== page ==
Setup and Control
HEOS Multiroom System Video Review
The first thing to note is that the system was very easy to setup, with all the various speakers connected to our network within minutes and the remote app effectively controlling them all. This is important for any mass market multiroom system and HEOS certainly scores points in this area. The overall design and build quality of the speakers themselves is also important and all three of the models we were testing certainly felt well made and looked attractive in the various rooms in which we positioned them. The app was also very intuitive, making it easy to find and play music in different rooms or all the rooms with ease. We ran through all our different sources and file types, which the HEOS system managed with ease, proving to be a highly effective platform.
Of course all this is meaningless if the speakers themselves can't deliver in terms of sound quality and thankfully Denon have really delivered in this area, using all their experience to create great sounding multiroom speakers. Starting with the HEOS 1, we found that despite its compact size it still managed to deliver a surprisingly big and detailed sound. The nature of the speaker's design means there is no real stereo separation but the HEOS 1 still managed to sound much bigger than it actually was. This is undoubtedly helped by the fact that it's well made and it also retains that trademark Denon warmth, making it a great little speaker.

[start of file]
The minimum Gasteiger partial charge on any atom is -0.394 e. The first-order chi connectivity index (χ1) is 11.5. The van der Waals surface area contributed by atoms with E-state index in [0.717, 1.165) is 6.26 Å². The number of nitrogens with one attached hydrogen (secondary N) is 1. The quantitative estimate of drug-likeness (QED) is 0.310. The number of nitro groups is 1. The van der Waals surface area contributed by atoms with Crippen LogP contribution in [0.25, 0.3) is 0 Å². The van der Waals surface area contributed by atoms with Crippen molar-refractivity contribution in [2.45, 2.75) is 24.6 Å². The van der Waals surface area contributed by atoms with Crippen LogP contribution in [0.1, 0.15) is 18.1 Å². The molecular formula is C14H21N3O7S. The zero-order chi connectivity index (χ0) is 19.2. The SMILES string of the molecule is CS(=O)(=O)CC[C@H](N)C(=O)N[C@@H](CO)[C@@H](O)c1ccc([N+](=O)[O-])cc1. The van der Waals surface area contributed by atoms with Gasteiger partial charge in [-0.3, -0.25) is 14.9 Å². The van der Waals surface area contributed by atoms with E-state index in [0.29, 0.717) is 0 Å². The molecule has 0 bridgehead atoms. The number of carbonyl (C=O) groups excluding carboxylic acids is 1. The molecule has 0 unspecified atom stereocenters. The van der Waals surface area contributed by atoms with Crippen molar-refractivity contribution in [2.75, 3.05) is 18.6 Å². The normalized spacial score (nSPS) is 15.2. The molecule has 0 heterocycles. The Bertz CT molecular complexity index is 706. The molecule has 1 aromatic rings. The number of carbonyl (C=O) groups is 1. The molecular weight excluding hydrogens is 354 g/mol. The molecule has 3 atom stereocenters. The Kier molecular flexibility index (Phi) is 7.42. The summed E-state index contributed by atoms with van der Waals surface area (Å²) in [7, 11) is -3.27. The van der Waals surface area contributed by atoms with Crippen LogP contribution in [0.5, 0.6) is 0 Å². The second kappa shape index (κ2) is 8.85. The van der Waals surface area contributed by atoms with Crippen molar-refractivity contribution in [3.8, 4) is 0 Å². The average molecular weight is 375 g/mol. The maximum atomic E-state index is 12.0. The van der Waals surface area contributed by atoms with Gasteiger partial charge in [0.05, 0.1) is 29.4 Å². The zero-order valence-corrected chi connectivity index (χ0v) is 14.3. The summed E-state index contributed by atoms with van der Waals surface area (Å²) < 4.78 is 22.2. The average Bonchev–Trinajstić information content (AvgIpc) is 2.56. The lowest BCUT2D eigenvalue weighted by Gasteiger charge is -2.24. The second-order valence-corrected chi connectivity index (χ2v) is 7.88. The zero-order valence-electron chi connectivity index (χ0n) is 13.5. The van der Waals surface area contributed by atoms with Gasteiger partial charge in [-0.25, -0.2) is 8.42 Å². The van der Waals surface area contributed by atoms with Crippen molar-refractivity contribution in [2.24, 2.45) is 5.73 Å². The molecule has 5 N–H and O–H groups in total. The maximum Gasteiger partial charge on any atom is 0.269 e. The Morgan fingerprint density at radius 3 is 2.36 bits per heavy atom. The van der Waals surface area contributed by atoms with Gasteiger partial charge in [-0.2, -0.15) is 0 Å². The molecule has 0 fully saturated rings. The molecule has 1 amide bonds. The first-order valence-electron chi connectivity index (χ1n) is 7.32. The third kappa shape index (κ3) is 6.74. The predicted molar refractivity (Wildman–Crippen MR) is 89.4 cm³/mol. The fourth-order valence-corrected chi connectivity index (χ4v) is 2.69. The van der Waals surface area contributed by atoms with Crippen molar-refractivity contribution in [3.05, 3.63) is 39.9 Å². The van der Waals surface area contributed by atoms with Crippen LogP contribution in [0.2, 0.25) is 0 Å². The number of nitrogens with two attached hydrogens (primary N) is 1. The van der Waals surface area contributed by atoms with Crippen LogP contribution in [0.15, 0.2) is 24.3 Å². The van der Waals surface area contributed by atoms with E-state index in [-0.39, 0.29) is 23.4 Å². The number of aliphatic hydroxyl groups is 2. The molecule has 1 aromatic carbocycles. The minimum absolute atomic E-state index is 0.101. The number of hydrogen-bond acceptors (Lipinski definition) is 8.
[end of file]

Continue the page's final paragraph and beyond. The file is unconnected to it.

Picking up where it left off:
The HEOS 1 also delivers a nice degree of flexibility in terms of its use, with the option to place it just about anywhere where there's a plug. It's also water resistant, so you can use it in places where it might get steamy like kitchens or bathrooms. There's also the option to mount it on the wall and, although we weren't able to test this, you can use two of them as a stereo pair. The addition of the HEOS GoPack does make the HEOS 1 genuinely portable, if a little heavy, and the speaker's ability to sound bigger than it is really came into play as we moved it from location to location.